The second camera is the Paillard Bolex automatic loading non reflex 16mm camera which was also a good animation camera.
The third camera shown is the Cinema Products CP-16 Sound Camera, which was primarily designed for television news filming and were quite popular before the advent of portable videotape Electronic News Gathering (ENG) formats, as well as for documentary and drama production. They featured a magnetic audio system with a built in mixer that recorded onto special pre-striped 16mm single perforated magnetic sound film. It accepted a 400 foot film magazine.
The medium on which our television news coverage was documented has undergone many changes from 16mm reversal film with optical, magnetic or double system sound tracks. Other valued historical content was recorded on two inch wide videotape. Film went out of fashion with the advent of electronic news gathering and the format for recording this has undergone a number of changes to where we have abandoned analogue in favour of digital technology and all its benefits.
As videotape equipment and electronic cameras became smaller, film was displaced by the new medium, which required no processing. The early 16mm black and white film was shot on reversal stock, which meant that the film shot by the camera was developed using a variety of chemical tanks to produce a direct positive image. That same film would then be edited and finally taken to telecine, where the moving image was projected onto an electronic camera tube, to produce the television image. The reversal film process avoided the need for a negative stage, which then would have required time consuming printing and further developing to achieve the normal positive image.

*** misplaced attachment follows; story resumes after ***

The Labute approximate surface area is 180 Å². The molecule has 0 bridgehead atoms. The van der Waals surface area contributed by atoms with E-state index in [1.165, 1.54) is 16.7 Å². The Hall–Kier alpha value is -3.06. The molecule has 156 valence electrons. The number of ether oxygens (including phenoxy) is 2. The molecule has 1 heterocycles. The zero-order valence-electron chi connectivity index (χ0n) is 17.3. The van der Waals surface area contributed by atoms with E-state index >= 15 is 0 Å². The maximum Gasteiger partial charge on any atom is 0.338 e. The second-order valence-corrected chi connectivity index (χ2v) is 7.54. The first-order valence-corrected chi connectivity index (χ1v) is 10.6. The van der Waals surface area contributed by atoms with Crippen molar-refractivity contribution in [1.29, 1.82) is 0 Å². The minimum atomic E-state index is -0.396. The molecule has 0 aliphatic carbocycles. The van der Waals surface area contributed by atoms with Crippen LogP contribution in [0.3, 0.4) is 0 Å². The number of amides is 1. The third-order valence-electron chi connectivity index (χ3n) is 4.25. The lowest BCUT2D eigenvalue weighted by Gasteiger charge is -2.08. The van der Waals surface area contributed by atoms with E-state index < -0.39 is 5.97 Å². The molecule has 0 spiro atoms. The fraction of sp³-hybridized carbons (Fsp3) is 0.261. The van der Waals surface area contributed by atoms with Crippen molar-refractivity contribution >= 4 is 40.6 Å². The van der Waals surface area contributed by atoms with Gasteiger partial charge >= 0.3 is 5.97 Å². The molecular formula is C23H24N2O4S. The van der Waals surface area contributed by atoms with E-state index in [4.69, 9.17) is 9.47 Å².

This means that this State’s history has been recorded on a diverse range of media, which in many cases is volatile. Magnet emulsions shed oxide over time, putting in danger any old recordings made on videotape, double system, magnetic stripe or audio tape.
Many of the television news stories held by the WA State Library are missing the sound tracks by virtue of the double system sound not being part of the transfer to DVD.
From 1959, TVW meticulously kept their news film, sound film and scripts in thousands of cans, each representing a news bulletin. A wonderful resource for a historian. Though in later years an abortive attempt was made to extract the silver content from some of Seven’s film library, fortunately only a proportion of the archive was destroyed. Silver was also extracted during the film processing stage at Seven’s Group Color division, using an electrolysis process. This used a well established technique which caused no harm to the processed film.
Thankfully to the culture of the Sir James Cruthers era, much archival material still exists at TVW, though his beloved museum of aircraft, locomotive, trolly bus, significant vehicles and much memorabilia has been dispersed during the Robert Holmes à Court reign. We are fortunate that dedicated staff hid important artefacts to ensure their survival.
Now the ravages of time will be the enemy of their survival, unless ongoing conservation becomes a routine.